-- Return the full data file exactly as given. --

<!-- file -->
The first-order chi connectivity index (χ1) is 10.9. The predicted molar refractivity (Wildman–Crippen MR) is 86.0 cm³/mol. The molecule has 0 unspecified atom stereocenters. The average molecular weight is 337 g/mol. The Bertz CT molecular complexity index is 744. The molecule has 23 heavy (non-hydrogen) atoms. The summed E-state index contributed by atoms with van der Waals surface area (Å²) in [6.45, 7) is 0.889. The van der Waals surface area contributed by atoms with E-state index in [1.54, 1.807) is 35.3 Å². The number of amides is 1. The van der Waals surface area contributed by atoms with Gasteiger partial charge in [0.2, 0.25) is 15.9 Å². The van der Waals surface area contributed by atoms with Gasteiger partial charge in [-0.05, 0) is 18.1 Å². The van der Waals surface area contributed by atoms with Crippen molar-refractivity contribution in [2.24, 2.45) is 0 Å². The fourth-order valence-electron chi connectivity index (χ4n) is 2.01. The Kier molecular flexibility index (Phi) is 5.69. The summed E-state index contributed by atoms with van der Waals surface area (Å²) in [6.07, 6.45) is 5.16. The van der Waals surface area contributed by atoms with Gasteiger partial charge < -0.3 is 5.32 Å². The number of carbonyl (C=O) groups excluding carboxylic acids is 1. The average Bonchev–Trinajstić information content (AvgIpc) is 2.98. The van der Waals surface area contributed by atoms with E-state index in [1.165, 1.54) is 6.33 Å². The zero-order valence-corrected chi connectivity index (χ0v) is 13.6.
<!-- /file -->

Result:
The first-order chi connectivity index (χ1) is 10.9. The predicted molar refractivity (Wildman–Crippen MR) is 86.0 cm³/mol. The molecule has 0 unspecified atom stereocenters. The average molecular weight is 337 g/mol. The Bertz CT molecular complexity index is 744. The molecule has 23 heavy (non-hydrogen) atoms. The summed E-state index contributed by atoms with van der Waals surface area (Å²) in [6.45, 7) is 0.889. The van der Waals surface area contributed by atoms with E-state index in [1.54, 1.807) is 35.3 Å². The number of amides is 1. The van der Waals surface area contributed by atoms with Gasteiger partial charge in [0.2, 0.25) is 15.9 Å². The van der Waals surface area contributed by atoms with Gasteiger partial charge in [-0.05, 0) is 18.1 Å². The van der Waals surface area contributed by atoms with Crippen molar-refractivity contribution in [2.24, 2.45) is 0 Å². The fourth-order valence-electron chi connectivity index (χ4n) is 2.01. The Kier molecular flexibility index (Phi) is 5.69. The summed E-state index contributed by atoms with van der Waals surface area (Å²) in [6.07, 6.45) is 5.16. The van der Waals surface area contributed by atoms with Gasteiger partial charge < -0.3 is 5.32 Å². The number of carbonyl (C=O) groups excluding carboxylic acids is 1. The average Bonchev–Trinajstić information content (AvgIpc) is 2.98. The van der Waals surface area contributed by atoms with E-state index in [1.165, 1.54) is 6.33 Å². The zero-order valence-corrected chi connectivity index (χ0v) is 13.6.